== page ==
We reviewed your firm's response and conclude that it is not adequate. The response confirmed that the hand control, side rail, and battery charger have been tested, however, there is insufficient documentation to support that the procedure has been revised with testing. Also, there is no evidence that training was conducted on the new procedure or that all tests for all devices are written into a similar procedure.

3. Failure to establish and maintain adequate requirements, including quality requirements that must be met by suppliers, contractors, and consultants and to define the type and extent of control to be exercised over the product, services, suppliers, contactors and consultants, based on the evaluation results, as required by 21 CFR 820.50(a)(2). For example:

• Supplier approval procedure, SOP-014- (b)(4) fails to clearly define the extent of control to be exercised over suppliers. The procedure does not define the requirements, such as frequency of monitoring, necessary for varying types of suppliers.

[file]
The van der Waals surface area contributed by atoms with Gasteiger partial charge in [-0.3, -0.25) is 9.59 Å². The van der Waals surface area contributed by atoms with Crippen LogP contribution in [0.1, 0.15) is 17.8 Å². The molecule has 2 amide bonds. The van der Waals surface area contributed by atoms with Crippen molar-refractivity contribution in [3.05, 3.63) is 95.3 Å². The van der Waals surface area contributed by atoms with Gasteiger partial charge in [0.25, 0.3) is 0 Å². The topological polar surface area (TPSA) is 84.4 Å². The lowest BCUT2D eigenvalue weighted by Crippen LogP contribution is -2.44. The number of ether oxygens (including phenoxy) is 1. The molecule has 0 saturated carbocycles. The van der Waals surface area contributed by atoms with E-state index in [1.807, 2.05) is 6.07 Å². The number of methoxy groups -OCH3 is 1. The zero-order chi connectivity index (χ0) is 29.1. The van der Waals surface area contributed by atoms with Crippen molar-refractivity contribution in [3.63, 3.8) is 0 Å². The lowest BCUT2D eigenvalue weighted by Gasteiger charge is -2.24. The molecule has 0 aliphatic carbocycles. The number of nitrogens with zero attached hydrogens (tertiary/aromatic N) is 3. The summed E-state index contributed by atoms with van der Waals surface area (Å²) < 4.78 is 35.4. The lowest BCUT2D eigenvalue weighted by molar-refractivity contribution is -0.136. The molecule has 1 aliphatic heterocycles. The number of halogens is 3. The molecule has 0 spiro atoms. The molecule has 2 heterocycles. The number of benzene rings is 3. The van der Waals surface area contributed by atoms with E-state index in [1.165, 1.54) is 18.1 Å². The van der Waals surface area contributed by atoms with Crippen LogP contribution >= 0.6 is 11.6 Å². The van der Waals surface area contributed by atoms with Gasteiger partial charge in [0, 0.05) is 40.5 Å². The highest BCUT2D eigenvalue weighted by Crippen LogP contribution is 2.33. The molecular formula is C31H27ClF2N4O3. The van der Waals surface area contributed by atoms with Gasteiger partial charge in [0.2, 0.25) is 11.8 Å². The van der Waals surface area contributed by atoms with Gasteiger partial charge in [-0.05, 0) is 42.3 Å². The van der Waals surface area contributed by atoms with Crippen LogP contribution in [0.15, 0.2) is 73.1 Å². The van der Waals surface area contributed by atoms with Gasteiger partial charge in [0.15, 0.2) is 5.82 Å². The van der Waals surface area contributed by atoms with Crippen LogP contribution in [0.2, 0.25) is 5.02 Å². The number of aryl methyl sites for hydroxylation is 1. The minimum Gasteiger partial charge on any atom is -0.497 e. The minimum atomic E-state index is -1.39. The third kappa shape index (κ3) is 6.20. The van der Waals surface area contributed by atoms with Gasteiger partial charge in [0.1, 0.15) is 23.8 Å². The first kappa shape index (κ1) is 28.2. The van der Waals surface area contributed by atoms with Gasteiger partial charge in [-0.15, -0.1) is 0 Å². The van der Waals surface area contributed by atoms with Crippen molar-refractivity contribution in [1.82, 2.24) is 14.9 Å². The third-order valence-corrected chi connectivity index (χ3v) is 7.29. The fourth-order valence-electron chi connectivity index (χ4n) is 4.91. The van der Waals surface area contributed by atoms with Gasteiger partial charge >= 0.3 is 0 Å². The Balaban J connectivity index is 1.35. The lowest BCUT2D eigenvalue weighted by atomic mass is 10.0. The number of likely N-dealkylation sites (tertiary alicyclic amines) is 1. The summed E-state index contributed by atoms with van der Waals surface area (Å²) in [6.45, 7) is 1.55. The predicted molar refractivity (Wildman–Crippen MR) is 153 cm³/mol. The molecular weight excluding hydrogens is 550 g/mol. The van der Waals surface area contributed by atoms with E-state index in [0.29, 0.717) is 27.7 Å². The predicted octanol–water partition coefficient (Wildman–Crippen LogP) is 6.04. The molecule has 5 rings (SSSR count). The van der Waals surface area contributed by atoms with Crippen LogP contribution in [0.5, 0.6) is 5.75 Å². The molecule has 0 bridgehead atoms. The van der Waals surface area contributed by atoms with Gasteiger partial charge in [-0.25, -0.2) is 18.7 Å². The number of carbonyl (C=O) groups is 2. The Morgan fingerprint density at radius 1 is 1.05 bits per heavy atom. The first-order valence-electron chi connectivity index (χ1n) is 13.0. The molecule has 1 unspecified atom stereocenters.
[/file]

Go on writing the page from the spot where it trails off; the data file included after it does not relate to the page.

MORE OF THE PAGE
We reviewed your firm's response and conclude that it is not adequate. Your firm failed to submit the updated documentation which includes the timeframe when the Class 2, 3 and 4 vendors are assessed and re-audited in order to demonstrate they have implemented a correction and corrective action for the deficiency.

4. Failure to establish adequate procedures for quality audits to include audits which are conducted by individuals who do not have direct responsibility for the matters being audited, as required by 21 CFR 820.22.

• For example, the audits of the management controls and CAPA subsystems were performed by a third party auditor. However, the auditor also participates in management review meetings and determines the corrective and preventive actions for the issues he previously audited.